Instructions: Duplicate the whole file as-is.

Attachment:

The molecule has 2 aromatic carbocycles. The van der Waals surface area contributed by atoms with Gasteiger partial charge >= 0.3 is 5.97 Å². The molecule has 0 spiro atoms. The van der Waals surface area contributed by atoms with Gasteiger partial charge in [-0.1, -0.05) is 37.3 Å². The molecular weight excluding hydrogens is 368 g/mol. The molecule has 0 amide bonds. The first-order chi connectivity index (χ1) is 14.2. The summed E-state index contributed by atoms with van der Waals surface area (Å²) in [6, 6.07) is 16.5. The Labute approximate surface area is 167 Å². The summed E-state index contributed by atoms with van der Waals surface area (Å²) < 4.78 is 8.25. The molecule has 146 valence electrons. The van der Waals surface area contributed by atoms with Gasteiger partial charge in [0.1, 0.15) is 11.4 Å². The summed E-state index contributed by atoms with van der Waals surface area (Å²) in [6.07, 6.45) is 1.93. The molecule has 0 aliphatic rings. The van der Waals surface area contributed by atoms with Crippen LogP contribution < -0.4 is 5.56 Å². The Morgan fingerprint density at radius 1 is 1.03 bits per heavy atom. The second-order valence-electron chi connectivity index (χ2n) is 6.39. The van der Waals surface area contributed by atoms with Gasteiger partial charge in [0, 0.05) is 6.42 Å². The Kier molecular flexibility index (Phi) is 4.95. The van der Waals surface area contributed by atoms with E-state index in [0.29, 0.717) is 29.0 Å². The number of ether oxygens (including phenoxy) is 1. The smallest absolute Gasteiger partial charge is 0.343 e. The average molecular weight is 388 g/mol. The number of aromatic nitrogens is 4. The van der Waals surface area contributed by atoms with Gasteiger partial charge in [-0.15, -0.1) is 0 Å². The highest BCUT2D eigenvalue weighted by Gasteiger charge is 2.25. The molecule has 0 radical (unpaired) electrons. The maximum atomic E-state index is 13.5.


The molecule has 2 aromatic carbocycles. The van der Waals surface area contributed by atoms with Gasteiger partial charge >= 0.3 is 5.97 Å². The molecule has 0 spiro atoms. The van der Waals surface area contributed by atoms with Gasteiger partial charge in [-0.1, -0.05) is 37.3 Å². The molecular weight excluding hydrogens is 368 g/mol. The molecule has 0 amide bonds. The first-order chi connectivity index (χ1) is 14.2. The summed E-state index contributed by atoms with van der Waals surface area (Å²) in [6, 6.07) is 16.5. The Labute approximate surface area is 167 Å². The summed E-state index contributed by atoms with van der Waals surface area (Å²) < 4.78 is 8.25. The molecule has 146 valence electrons. The van der Waals surface area contributed by atoms with Gasteiger partial charge in [0.1, 0.15) is 11.4 Å². The summed E-state index contributed by atoms with van der Waals surface area (Å²) in [6.07, 6.45) is 1.93. The molecule has 0 aliphatic rings. The van der Waals surface area contributed by atoms with Crippen LogP contribution < -0.4 is 5.56 Å². The Morgan fingerprint density at radius 1 is 1.03 bits per heavy atom. The second-order valence-electron chi connectivity index (χ2n) is 6.39. The van der Waals surface area contributed by atoms with Gasteiger partial charge in [0, 0.05) is 6.42 Å². The Kier molecular flexibility index (Phi) is 4.95. The van der Waals surface area contributed by atoms with E-state index in [0.29, 0.717) is 29.0 Å². The number of ether oxygens (including phenoxy) is 1. The smallest absolute Gasteiger partial charge is 0.343 e. The average molecular weight is 388 g/mol. The number of aromatic nitrogens is 4. The van der Waals surface area contributed by atoms with Gasteiger partial charge in [-0.15, -0.1) is 0 Å². The highest BCUT2D eigenvalue weighted by Gasteiger charge is 2.25. The molecule has 0 radical (unpaired) electrons. The maximum atomic E-state index is 13.5.